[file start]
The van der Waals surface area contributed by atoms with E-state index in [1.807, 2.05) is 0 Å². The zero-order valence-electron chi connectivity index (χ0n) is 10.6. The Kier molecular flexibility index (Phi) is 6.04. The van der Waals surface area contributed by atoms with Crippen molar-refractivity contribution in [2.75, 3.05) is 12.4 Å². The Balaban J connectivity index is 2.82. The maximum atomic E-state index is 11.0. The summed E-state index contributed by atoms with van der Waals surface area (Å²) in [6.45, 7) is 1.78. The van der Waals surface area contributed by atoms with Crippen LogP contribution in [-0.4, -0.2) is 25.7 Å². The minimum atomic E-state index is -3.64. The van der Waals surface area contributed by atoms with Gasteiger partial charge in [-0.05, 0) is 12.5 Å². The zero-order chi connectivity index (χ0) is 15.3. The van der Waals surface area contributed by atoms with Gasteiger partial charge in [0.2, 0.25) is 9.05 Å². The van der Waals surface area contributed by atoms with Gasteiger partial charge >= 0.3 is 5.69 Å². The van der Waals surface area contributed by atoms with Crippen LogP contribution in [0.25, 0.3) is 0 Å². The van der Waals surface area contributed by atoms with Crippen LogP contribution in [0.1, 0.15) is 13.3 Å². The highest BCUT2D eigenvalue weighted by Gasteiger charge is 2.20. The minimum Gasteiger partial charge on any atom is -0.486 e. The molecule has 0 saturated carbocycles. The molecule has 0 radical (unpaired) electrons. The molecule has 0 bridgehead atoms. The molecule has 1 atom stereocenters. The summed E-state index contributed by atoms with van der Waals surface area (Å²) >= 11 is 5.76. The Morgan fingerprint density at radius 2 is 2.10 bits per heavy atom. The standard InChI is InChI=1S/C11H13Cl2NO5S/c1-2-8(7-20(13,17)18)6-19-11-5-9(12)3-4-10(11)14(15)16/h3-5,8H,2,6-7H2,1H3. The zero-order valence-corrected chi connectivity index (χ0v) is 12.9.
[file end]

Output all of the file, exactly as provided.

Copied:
The van der Waals surface area contributed by atoms with E-state index in [1.807, 2.05) is 0 Å². The zero-order valence-electron chi connectivity index (χ0n) is 10.6. The Kier molecular flexibility index (Phi) is 6.04. The van der Waals surface area contributed by atoms with Crippen molar-refractivity contribution in [2.75, 3.05) is 12.4 Å². The Balaban J connectivity index is 2.82. The maximum atomic E-state index is 11.0. The summed E-state index contributed by atoms with van der Waals surface area (Å²) in [6.45, 7) is 1.78. The van der Waals surface area contributed by atoms with Crippen LogP contribution in [-0.4, -0.2) is 25.7 Å². The minimum atomic E-state index is -3.64. The van der Waals surface area contributed by atoms with Gasteiger partial charge in [-0.05, 0) is 12.5 Å². The zero-order chi connectivity index (χ0) is 15.3. The van der Waals surface area contributed by atoms with Gasteiger partial charge in [0.2, 0.25) is 9.05 Å². The van der Waals surface area contributed by atoms with Gasteiger partial charge >= 0.3 is 5.69 Å². The van der Waals surface area contributed by atoms with Crippen LogP contribution in [0.25, 0.3) is 0 Å². The van der Waals surface area contributed by atoms with Crippen LogP contribution in [0.1, 0.15) is 13.3 Å². The highest BCUT2D eigenvalue weighted by Gasteiger charge is 2.20. The minimum Gasteiger partial charge on any atom is -0.486 e. The molecule has 0 saturated carbocycles. The molecule has 0 radical (unpaired) electrons. The molecule has 0 bridgehead atoms. The molecule has 1 atom stereocenters. The summed E-state index contributed by atoms with van der Waals surface area (Å²) >= 11 is 5.76. The Morgan fingerprint density at radius 2 is 2.10 bits per heavy atom. The standard InChI is InChI=1S/C11H13Cl2NO5S/c1-2-8(7-20(13,17)18)6-19-11-5-9(12)3-4-10(11)14(15)16/h3-5,8H,2,6-7H2,1H3. The zero-order valence-corrected chi connectivity index (χ0v) is 12.9.